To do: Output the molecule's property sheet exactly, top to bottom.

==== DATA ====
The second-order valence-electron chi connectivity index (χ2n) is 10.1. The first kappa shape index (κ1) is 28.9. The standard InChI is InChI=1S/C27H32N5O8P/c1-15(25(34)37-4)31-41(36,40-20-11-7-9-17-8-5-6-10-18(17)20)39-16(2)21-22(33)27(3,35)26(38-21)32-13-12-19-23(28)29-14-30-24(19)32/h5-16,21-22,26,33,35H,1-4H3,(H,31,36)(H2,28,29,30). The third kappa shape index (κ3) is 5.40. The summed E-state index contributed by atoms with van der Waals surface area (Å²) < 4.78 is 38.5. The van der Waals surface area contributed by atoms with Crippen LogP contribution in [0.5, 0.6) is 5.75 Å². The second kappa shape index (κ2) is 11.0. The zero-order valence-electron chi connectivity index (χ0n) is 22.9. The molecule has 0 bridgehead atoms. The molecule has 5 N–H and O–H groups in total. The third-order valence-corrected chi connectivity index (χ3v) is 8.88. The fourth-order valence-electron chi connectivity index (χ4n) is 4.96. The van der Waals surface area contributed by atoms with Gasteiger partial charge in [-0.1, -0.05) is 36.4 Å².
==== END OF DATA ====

The second-order valence-electron chi connectivity index (χ2n) is 10.1. The first kappa shape index (κ1) is 28.9. The standard InChI is InChI=1S/C27H32N5O8P/c1-15(25(34)37-4)31-41(36,40-20-11-7-9-17-8-5-6-10-18(17)20)39-16(2)21-22(33)27(3,35)26(38-21)32-13-12-19-23(28)29-14-30-24(19)32/h5-16,21-22,26,33,35H,1-4H3,(H,31,36)(H2,28,29,30). The third kappa shape index (κ3) is 5.40. The summed E-state index contributed by atoms with van der Waals surface area (Å²) < 4.78 is 38.5. The van der Waals surface area contributed by atoms with Crippen LogP contribution in [0.5, 0.6) is 5.75 Å². The second kappa shape index (κ2) is 11.0. The zero-order valence-electron chi connectivity index (χ0n) is 22.9. The molecule has 0 bridgehead atoms. The molecule has 5 N–H and O–H groups in total. The third-order valence-corrected chi connectivity index (χ3v) is 8.88. The fourth-order valence-electron chi connectivity index (χ4n) is 4.96. The van der Waals surface area contributed by atoms with Gasteiger partial charge in [-0.1, -0.05) is 36.4 Å².